Lewis Allan "Lou" Reed (March 2, 1942 – October 27, 2013) was an American rock musician and songwriter. After being guitarist, vocalist, and principal songwriter of the Velvet Underground, his solo career spanned several decades. The Velvet Underground were a commercial failure in the late 1960s, but the group has gained a considerable cult following in the years since its demise and has gone on to become one of the most widely cited and influential bands of the era.
After his departure from the group, Reed began a solo career in 1972. He had a hit the following year with "Walk on the Wild Side", but subsequently lacked the mainstream commercial success its chart status seemed to indicate.[3
Lou Reed cause of death
In April 2013, Reed underwent a liver transplant in Cleveland. Afterwards he claimed on his website to be 'bigger and stronger' than ever. On October 27, 2013, Reed died at the age of 71 in Long Island.
Lou Reed - Velvet Underground - Walk on the wild side
Lisa Robin Kelly (March 1970 – August 14, 2013) was an American actress best known for her roles on That '70s Show and Amityville Dollhouse. Prior to her role in That '70s Show, she had small roles in several sitcoms.
Lisa Kelly cause of death
Kelly died on the evening of August 14, 2013 at age 43. Kelly had voluntarily checked herself into a rehabilitation facility several days earlier to receive treatment.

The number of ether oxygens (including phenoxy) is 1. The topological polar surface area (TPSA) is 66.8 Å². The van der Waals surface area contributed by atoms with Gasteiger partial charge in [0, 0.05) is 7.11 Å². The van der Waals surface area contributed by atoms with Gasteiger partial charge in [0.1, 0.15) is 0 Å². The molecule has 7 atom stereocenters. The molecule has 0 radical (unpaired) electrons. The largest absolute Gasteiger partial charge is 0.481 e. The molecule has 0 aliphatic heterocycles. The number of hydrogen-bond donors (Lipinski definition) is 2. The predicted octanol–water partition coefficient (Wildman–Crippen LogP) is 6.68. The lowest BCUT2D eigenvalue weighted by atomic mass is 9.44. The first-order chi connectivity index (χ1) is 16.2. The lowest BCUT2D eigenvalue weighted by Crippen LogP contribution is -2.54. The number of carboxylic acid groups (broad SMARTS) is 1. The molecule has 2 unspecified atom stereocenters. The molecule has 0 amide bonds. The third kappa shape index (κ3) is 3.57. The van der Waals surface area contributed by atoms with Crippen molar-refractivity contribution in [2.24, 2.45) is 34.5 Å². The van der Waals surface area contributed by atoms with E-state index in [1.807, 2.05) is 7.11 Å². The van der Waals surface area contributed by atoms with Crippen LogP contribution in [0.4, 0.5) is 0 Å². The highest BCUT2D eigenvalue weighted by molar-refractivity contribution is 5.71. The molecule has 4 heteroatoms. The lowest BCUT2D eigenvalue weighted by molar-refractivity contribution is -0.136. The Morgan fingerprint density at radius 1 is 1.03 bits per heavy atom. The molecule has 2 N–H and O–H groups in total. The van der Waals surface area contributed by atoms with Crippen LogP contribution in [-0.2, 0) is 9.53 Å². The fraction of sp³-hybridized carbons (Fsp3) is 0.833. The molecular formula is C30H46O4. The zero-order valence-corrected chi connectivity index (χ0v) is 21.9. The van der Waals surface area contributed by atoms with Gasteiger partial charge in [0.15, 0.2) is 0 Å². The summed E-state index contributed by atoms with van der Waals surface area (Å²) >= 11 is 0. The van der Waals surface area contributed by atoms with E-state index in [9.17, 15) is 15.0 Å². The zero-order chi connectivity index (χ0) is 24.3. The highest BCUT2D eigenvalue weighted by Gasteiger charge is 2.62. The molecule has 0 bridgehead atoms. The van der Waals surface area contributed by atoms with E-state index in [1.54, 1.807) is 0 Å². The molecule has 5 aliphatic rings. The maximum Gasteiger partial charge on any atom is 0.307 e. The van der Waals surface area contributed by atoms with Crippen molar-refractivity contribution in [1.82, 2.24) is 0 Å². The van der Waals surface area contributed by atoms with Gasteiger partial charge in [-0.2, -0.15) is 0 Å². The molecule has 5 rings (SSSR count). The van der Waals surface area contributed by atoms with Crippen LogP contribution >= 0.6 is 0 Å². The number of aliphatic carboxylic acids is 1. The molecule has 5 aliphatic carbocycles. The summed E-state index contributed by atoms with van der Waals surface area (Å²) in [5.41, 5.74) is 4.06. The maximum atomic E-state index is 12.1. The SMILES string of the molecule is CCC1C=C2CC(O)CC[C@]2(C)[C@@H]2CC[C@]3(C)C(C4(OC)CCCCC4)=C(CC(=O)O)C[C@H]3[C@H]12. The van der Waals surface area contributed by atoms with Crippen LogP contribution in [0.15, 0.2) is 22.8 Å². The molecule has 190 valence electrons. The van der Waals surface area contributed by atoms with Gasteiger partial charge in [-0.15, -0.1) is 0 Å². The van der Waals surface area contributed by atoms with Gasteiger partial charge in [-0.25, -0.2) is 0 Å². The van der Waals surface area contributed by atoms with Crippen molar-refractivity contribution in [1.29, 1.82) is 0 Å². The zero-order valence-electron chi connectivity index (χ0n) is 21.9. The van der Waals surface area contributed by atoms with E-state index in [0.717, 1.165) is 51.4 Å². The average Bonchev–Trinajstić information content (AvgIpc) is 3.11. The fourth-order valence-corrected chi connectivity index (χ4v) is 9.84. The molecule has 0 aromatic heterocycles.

Lisa Robin Kelly & Christina Applegate (Lisa Kelly appears at 0:43)
Lisa Kelly Legal issues
In August 2010, Kelly was arrested in North Carolina on a charge of driving under the influence. In November 2010, she pleaded guilty, was fined and sentenced to 12 months unsupervised probation.
On March 31, 2012, she was arrested on a felony charge of corporal injury upon a spouse, and was released on $50,000 bail. The charge was based on a complaint filed by her ex-boyfriend, John Michas. She later made public statements saying that she was the one who had been assaulted, and denied Michas' claim that she assaulted him. On May 12, 2012, TMZ reported that the LA County DA declined to file charges.
In November 2012, police in Mooresville, North Carolina arrested the 42-year-old Kelly and her 61-year-old husband Robert Joseph Gilliam after responding to a disturbance at their home. Both were charged with assault and released on bond.